Bengaluru-based packaged foods company iD Fresh Food makes around 4% of its annual revenue from online grocery delivery platform Bigbasket, according to the company's chief executive.
In 2018-19, iD Fresh registered a turnover of ₹210 crore, up 57% year-on-year from around ₹134 crore revenue reported in 2017-18. "E-grocery (channel) is a small business for us because most of our customers still end up buying our products from neighborhood stores. Bigbasket is now giving us close to ₹50 lakh revenue per month now, which is around 4% of my (annual) revenue. But we are also tapping into other platforms like Milkbasket, Grofers, and Amazon," said P.C Musthafa, chief executive and co-founder of iD Fresh during an interview.
Founded in 2005 by chief executive Musthafa and his four cousins, iD Fresh currently sells fresh 'idli-dosa' batter, ready-to-eat ‘parotas' and chapatis, 'vada' batter, filter coffee, curd and ‘paneer’. Musthafa told Mint that iD Fresh products are currently available in 35 cities in India across more 30,000 retail outlets.
Musthafa added that since iD Fresh is a basic essentials brand, it can be equated with fresh milk distribution market where the majority of the customers still buy milk from the nearest stores, rather than an online platform. “Hence this is why we think the share of online revenue for us is at 4%," he added.
Currently, iD Fresh sells its fresh foods products through five different channels including e-commerce platforms, modern trade stores, high-end supermarket, traditional kirana stores, as well as business-to-business channels.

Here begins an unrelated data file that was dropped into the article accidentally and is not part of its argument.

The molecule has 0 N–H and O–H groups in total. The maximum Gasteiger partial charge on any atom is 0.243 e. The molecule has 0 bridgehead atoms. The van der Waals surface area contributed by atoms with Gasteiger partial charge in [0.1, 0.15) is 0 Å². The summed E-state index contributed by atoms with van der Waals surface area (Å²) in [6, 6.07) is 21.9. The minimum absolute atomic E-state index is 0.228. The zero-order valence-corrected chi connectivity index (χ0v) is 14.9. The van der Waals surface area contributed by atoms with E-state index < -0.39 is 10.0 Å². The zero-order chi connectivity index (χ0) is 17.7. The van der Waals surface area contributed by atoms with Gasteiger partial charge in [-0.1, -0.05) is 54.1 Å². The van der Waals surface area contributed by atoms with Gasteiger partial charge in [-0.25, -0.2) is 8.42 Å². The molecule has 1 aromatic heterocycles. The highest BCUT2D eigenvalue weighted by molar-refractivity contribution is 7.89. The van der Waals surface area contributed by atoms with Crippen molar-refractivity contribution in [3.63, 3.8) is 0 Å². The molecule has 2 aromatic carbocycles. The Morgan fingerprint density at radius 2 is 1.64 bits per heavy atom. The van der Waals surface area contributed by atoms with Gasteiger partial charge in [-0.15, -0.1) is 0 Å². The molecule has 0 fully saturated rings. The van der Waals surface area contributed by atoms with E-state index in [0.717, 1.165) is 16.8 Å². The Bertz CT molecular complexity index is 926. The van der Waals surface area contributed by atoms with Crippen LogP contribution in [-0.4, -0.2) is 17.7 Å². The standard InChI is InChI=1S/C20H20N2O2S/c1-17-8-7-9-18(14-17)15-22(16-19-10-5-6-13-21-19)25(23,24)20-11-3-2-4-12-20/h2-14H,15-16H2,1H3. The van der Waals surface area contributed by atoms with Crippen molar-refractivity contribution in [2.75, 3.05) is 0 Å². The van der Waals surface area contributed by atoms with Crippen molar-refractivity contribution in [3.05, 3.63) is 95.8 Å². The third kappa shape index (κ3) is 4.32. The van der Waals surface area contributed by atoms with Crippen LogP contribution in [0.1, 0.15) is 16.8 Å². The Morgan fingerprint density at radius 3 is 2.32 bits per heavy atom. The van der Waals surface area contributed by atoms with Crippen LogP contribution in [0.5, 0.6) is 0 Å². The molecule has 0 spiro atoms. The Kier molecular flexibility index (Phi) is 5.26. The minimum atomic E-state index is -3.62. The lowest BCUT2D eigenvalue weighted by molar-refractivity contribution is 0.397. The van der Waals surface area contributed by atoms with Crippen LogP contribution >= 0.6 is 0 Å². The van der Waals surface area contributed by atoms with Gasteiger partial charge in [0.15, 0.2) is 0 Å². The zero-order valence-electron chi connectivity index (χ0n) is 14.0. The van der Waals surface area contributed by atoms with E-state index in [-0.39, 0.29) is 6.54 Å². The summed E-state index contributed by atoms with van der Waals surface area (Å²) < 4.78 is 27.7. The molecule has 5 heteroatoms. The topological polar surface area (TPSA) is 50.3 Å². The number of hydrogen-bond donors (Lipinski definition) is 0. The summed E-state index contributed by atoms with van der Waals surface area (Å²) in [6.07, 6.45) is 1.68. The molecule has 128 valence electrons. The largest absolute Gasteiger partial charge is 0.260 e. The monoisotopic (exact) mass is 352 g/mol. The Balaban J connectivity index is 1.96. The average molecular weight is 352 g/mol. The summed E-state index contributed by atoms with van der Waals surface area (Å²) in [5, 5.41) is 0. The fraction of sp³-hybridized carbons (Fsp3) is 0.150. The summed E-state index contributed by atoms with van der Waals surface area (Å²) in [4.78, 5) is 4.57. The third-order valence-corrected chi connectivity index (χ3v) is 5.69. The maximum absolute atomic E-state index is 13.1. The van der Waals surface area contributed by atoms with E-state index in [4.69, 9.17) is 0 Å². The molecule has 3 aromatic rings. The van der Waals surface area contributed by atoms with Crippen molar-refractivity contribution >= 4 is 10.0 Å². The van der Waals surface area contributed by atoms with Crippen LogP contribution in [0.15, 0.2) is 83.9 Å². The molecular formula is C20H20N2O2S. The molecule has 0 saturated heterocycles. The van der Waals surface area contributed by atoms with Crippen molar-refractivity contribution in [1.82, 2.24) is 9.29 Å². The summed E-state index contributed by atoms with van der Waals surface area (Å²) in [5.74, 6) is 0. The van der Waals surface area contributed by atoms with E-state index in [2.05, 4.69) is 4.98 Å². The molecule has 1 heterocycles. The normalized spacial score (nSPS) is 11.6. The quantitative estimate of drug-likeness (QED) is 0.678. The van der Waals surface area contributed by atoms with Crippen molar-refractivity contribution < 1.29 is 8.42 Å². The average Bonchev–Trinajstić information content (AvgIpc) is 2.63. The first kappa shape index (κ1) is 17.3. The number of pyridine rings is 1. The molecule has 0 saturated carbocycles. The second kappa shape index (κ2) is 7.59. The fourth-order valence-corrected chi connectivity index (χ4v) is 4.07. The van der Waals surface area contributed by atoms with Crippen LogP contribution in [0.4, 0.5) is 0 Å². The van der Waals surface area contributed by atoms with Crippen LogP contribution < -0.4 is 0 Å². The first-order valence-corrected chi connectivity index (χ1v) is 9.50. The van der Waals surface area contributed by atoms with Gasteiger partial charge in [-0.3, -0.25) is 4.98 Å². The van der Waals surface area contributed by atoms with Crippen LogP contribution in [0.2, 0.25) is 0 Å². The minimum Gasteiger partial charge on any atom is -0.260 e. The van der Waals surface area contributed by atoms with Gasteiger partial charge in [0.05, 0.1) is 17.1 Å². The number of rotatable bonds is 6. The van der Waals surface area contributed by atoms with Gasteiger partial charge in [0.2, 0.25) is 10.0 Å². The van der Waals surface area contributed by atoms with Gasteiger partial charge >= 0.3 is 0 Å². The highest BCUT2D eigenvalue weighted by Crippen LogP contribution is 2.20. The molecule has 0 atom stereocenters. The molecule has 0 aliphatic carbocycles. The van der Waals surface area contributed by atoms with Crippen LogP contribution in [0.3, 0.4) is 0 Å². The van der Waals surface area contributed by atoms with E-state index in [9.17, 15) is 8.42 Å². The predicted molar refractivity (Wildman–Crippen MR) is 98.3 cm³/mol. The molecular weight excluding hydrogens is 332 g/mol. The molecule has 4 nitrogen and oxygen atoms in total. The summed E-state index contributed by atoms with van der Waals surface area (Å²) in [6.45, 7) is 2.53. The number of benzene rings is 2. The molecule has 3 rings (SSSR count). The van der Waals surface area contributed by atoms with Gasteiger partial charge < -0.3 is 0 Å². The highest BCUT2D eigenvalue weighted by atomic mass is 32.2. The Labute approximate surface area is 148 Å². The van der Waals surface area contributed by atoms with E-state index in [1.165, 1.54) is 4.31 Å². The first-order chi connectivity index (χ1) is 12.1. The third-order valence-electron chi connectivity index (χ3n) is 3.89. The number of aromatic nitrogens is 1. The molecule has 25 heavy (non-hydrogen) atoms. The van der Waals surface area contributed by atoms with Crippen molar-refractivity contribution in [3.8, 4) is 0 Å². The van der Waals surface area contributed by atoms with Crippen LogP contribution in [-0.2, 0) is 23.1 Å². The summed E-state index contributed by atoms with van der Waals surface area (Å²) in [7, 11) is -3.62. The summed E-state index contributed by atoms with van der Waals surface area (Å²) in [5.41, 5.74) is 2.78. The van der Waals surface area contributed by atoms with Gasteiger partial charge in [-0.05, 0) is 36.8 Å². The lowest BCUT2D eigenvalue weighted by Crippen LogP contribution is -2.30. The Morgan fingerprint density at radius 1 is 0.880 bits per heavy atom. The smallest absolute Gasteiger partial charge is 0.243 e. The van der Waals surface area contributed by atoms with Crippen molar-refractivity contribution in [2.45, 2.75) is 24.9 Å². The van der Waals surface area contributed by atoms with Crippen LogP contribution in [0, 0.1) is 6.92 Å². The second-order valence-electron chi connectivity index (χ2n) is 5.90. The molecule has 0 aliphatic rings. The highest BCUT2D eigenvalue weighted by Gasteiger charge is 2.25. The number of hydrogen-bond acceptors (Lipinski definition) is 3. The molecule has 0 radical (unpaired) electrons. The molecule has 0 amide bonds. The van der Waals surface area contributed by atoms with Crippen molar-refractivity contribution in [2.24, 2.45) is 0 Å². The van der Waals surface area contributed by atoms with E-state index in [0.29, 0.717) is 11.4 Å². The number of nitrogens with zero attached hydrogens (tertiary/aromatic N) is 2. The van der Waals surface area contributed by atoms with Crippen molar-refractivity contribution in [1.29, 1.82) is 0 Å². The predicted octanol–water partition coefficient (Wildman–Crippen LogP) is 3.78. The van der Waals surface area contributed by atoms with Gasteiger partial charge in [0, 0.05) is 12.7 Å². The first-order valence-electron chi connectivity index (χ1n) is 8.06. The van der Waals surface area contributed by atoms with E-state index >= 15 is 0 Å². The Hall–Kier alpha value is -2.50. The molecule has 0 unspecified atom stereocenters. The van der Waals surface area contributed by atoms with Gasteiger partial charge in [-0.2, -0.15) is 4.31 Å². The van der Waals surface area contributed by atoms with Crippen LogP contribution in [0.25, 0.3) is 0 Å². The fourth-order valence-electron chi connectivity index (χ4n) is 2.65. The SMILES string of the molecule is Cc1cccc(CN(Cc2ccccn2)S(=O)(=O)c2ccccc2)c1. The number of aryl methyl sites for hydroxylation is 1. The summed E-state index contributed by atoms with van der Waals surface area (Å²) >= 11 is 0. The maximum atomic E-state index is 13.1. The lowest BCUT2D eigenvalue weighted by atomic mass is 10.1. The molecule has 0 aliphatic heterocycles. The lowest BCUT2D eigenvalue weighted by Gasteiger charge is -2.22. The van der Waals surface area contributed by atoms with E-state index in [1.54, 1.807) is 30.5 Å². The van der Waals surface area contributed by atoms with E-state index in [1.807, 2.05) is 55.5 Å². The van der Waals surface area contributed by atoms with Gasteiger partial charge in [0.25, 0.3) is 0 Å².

The 15-year old company also has a larger presence in the Middle East market, which mainly targets NRIs, and according to Musthafa, iD Fresh is eyeing countries in the Middle East for increasing its revenue. iDfresh currently makes 25% of its annual revenue from Dubai, Sharjah, Abu Dhabi, and other cities in the UAE, according to Musthafa.
iDfresh also launched an “organic" range of 'idli-dosa' batters in March, eyeing consumers who are increasingly looking at health benefits and those willing to pay a premium for organically produced packaged goods. However, the majority of iD Fresh’s customer base are the still urban consumers who prefer convenience and hence made the swap to mass-produced fresh packaged goods.
Musthafa also told Mint that iDfresh is now looking beyond just the traditional idli-dosa batter, business in hopes to become one of the largest fresh food distribution chains in the country. Hence, the company incurs the highest expenditure on distribution costs.
“We deal with highly perishable fresh food, and so we replenish our stocks on a daily basis. When you are dealing with perishable goods your wastage will be high. Our revenue takes hit because of this, but we are doing this with a calculated risk currently, it is an investment for our future," said Musthafa.